I hope that the fears will prove groundless and that the new regime will be better, but I understand that at today's extraordinary general meeting of FirstGroup, one of the shareholders—a high street bank shareholder—voted against the takeover on the ground that there was no confidence in the management that FirstGroup was to put in place. That was a significant vote against the takeover.
If the company's own shareholders have reservations about the managers who will come in, I—as one who represents people in the west country—am anxious about whether the promises will be fulfilled. I hope that the Minister can reassure us that considerable pressure will be put on the company to keep the new promises.
The hon. Gentleman makes a good case. I represent a neighbouring constituency and my constituents share the misery. The other ingredient to be thrown into the pot is the relationship with Railtrack. To be fair to Great Western, the delays and problems are not all of its making; many are due to the complexity of the relationship between the train operating companies and Railtrack. I am not sure of the wisdom of the bizarre relationship and the method of paying fines, but does the hon. Gentleman agree that Railtrack must not get away scot free?
The hon. Gentleman makes the fair point that the train operating companies must not be viewed in isolation. The House recently had an opportunity to discuss strategic rail issues and it is important to see matters in the round. I am sure that that is the Minister's approach.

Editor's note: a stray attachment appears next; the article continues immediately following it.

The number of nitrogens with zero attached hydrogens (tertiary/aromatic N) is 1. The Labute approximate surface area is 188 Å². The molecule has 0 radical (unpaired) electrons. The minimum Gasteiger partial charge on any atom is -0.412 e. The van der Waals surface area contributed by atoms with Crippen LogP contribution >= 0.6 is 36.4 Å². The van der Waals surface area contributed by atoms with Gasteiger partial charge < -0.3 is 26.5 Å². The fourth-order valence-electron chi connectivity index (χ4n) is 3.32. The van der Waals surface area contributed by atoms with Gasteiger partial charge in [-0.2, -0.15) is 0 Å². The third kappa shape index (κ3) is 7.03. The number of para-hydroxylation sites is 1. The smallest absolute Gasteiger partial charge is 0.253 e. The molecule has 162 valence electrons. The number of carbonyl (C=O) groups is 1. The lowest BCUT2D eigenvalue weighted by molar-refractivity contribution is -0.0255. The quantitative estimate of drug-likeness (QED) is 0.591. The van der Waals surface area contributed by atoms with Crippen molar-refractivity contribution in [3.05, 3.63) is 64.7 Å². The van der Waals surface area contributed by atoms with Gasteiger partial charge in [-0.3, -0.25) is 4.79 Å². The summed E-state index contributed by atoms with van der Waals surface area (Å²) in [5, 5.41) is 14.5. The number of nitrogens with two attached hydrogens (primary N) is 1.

People in the west country want a rail service that is quick, efficient and reliable. In recent years, they have been denied such a service. Many are offended by the huge sums that Great Western management is about to receive. Their one consolation was that the takeover might provide an opportunity to secure real improvement for the travelling public. I hope that the Minister can assure me that in this and subsequent takeovers she and the Government will do all they can to ensure that that is the case.
I congratulate the hon. Member for Northavon (Mr. Webb) on securing the debate, although I am sure that he wishes—as do I, and the millions of passengers in the west country—that there was no need for a debate on the provision of rail services between London and the west country. I am sure that the hon. Gentleman is not the only hon. Member to have received complaints. He spoke about his bitter personal experience of using the rail services between London and the west country.
The substantial profits that have been made by the directors of Great Western Holdings following the takeover by FirstGroup simply add insult to injury. They are another example of the privatised railways making individuals into millionaires at the expense of passengers and taxpayers. As the hon. Gentleman said, that has happened courtesy of the contracts that were awarded by the previous Government. Regrettably, there is nothing that we can do to stop that, but we can ensure that the passenger gets the maximum possible benefit from takeover deals.